So you dont use Bootcamp at all?

          Comment


            #6
            No, I've never had to use Bootcamp at all. I've never used Parallels, but heard it is good, I don't think there is much between that and Fusion these days. You'll have no problems with your 8GB RAM, that will be ideal.

            Comment


              #7
              I've used VMWare on my Macbook Pro, with VS and SQL Server. I found it to be slow but just about usuable. I spend most of my day in VS2010 and I can really notice the extra speed when running it in bootcamp and win 7.

              Comment


                #8
                Don't forget VirtualBox. Free, so it'll only cost your time to try out.

                I haven't tried it on OS X, but with Windows or Linux as a host, I found it faster than VMware products.
                Last edited by Sysman; 27 February 2012, 18:14.
                Behold the warranty -- the bold print giveth and the fine print taketh away.

                Comment


                  #9
                  I have the 2011 2GHz, i7 MacBook Pro upgraded to 8GB RAM (non-Apple of course). I have had 4 VMWare Fusion VMs running fully at some points, 2x Win7 64bit with 2GB RAM and 2 core allocation each and 2x Win XP with 1GB RAM and 1 core allocation each plus the base Mac OSX build. A few slow downs on the Mac native stuff but then that's expected when you strip away 6 of the 8 available virtual cores.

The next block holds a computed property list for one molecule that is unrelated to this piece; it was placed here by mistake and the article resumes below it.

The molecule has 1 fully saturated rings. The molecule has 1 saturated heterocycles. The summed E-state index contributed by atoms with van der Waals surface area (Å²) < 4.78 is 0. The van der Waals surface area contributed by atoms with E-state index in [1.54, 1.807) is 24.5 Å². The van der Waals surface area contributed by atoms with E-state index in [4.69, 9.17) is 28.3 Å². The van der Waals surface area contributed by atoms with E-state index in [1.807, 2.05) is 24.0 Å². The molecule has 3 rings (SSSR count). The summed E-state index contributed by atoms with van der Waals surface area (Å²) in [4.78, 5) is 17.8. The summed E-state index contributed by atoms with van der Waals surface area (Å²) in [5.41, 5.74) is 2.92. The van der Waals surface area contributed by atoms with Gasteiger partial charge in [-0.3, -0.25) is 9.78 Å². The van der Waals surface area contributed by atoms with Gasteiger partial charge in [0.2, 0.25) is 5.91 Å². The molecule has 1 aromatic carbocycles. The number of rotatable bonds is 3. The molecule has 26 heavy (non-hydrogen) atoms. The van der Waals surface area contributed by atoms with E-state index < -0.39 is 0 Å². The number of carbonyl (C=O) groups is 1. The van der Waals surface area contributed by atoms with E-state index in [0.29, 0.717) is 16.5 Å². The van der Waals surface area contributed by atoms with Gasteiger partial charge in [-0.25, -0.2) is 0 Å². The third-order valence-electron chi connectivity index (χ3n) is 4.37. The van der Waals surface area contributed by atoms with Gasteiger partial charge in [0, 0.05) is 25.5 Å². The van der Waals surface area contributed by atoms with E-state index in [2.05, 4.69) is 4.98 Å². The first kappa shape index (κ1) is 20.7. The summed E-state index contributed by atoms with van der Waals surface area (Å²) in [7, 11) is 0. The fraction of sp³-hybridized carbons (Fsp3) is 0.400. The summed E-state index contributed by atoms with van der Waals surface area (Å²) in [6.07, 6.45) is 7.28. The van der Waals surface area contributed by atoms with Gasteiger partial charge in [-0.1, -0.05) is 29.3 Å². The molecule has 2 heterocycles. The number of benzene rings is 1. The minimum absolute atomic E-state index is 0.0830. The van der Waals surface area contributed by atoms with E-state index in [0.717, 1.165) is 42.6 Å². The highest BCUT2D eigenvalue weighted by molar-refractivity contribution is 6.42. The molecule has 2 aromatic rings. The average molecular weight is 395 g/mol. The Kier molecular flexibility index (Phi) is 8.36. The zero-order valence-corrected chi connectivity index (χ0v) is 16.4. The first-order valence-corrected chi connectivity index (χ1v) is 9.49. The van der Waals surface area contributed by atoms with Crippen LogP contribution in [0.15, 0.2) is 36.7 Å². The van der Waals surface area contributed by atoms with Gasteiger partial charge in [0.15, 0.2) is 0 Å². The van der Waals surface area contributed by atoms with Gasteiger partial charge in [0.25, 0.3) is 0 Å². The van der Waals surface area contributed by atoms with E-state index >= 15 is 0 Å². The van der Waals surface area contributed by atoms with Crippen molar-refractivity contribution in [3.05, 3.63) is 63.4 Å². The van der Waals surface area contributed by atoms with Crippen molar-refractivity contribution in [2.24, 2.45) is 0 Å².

Just make sure that the system has plenty of ventilation as the fans will fairly take on hairdryer speeds with that config running. Also, I'd recommend building really stripped down VM base builds then cloning them for each use.

                  Comment


                    #10
                    Originally posted by craig1 View Post
                    I have the 2011 2GHz, i7 MacBook Pro upgraded to 8GB RAM (non-Apple of course). I have had 4 VMWare Fusion VMs running fully at some points, 2x Win7 64bit with 2GB RAM and 2 core allocation each and 2x Win XP with 1GB RAM and 1 core allocation each plus the base Mac OSX build. A few slow downs on the Mac native stuff but then that's expected when you strip away 6 of the 8 available virtual cores.
                    I've found that I can get away with less memory per VM than I would need for a standalone installation of the same instance. In the context of testing things like client / server setups, that works well; they don't all need to be running at top speed all the time. Windows Server 2008 with AD and a few other bits and bats works quite happily in 800 MB for example.

                    Originally posted by craig1 View Post
                    Just make sure that the system has plenty of ventilation as the fans will fairly take on hairdryer speeds with that config running. Also, I'd recommend building really stripped down VM base builds then cloning them for each use.
                    Much time can be saved by starting with a base installation, making sure its patches are up to date then cloning.
                    Behold the warranty -- the bold print giveth and the fine print taketh away.

                    Comment